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Top 25 | The Master List | Lower Divisions
Five Minute Guide to '99


The Bruins have the nation's top receivers, but who will throw them the ball?

Sports Illustrated
  Danny Farmer
Farmer had 58 receptions for 1,274 yards last season.   Aubrey Washington/Allsport
The off-campus apartment shared by UCLA receivers Brian Poli-Dixon and Freddie Mitchell is decorated with macabre mementos from that harrowing evening in Miami last December when the Bruins' dream of a national championship evaporated with a 49-45 loss to the Hurricanes at the Orange Bowl. Taped to Poli-Dixon's bedroom mirror is a photograph of himself amid a sea of Hurricanes revelers, snapped moments after UCLA's 20-game winning streak ended. Mitchell, meanwhile, has a different way of remembering that defeat. In his closet he has several pairs of Miami workout shorts brought back this spring from Florida, where he met some Hurricanes players. "I asked for [the shorts] because I wanted something to remind me how quickly success can be taken away," he says.

Mitchell, a sophomore, knows about that. In his varsity debut last year he had 250 all-purpose yards in a season-opening win over Texas. The following week he fractured his right femur and was sidelined for nearly four months before returning for spot duty in the Rose Bowl. With a healthy Mitchell, emerging junior Poli-Dixon (44 catches) and senior Danny Farmer (58 catches for 1,274 yards), UCLA is blessed with the nation's best receiving corps. "We always talk about the things we can do," says Poli-Dixon. "We just have to fill that one spot. Who is going to throw us the rock?"

For the first time in four years the answer is not Cade McNown. Junior Drew Bennett tops the depth chart, but don't count out redshirt freshman Cory Paus. The running back situation is far more stable. Coach Bob Toledo says he plans to continue last year's running back by committee, but it shouldn't be long before star sophomore DeShaun Foster wins the job.

The defense, however, is shaky. Last season the Bruins ranked 99th in the nation in total defense and allowed 87 points in their final two games. They will switch to a 4-3 alignment under new defensive coordinator Bob Field. The team has off-the-field problems, too. Seven Bruins have been suspended for the first two games after pleading no contest to submitting false applications for handicapped-parking permits. Two other UCLA players are scheduled to be arraigned on August 25.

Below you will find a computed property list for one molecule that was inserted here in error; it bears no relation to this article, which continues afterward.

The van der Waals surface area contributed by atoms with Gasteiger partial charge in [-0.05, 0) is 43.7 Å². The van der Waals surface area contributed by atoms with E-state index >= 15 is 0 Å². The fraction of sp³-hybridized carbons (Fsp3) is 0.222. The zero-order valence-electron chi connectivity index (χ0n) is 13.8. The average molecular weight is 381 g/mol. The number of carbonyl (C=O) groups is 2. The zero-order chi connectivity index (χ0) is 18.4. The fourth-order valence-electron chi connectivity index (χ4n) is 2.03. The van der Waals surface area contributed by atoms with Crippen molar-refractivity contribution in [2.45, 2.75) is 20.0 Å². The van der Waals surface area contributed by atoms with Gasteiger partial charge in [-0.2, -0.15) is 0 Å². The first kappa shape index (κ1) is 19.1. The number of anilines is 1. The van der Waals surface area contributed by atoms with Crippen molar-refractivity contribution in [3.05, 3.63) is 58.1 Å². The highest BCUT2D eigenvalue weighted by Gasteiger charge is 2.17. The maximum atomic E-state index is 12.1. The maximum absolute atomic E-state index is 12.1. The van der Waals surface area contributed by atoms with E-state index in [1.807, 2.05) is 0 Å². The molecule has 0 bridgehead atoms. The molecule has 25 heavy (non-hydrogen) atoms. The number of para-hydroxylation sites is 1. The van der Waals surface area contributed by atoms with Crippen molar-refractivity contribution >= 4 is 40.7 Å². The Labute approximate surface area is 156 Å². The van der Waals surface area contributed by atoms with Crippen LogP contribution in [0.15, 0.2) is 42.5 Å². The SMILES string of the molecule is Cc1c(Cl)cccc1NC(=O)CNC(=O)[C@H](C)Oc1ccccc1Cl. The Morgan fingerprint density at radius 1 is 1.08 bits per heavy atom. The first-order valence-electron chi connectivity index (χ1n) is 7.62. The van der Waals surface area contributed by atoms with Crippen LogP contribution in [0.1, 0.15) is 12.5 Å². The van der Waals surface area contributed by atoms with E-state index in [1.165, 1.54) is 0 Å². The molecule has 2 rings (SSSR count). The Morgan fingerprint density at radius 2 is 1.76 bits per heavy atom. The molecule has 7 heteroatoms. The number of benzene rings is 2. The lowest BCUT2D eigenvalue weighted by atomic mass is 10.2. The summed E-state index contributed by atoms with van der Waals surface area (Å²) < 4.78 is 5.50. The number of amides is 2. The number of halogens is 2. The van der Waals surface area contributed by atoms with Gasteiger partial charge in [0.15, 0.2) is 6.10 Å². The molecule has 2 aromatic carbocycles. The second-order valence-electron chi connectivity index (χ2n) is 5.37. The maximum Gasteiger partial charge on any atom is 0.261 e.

With the Bruins most likely a year away from contending for a national championship, talk is swirling around their white-hot chances for next season. UCLA will lose only a handful of starters after this year. Deciding on a quarterback will go a long way toward determining the team's fate in 1999, and it may be the most important call Toledo makes for 2000. "We need to find out who that guy is going to be," Toledo says. "Whoever it is will be around here for a while."

-- Richard Deitsch

Fast Facts

1998 record: 10-2 (8-0, 1st in Pac-10)
Final ranking: No. 8 AP, No. 8 coaches' poll

1998 Averages Offense Defense
Scoring 40.5 27.5
Rushing Yards 188.1 165.5
Passing Yards 294.5 267.0
Total Yards 482.6 432.5

Key Games
Schedule strength: 6th of 114

Sept. 11 at Ohio State
A win here would get the attention of pollsters because the Buckeyes haven't lost a nonconference game in Columbus since 1990.

Oct. 30 vs. Arizona
The Wildcats have to visit the Rose Bowl to take the Pac-10 title from the Bruins.

Bottom Line

This is a year for the Bruins' young talent to develop. UCLA will put a scare in some good teams, but it won't be a serious national championship contender until next year.

Top 25 | The Master List | Lower Divisions
Five Minute Guide to '99

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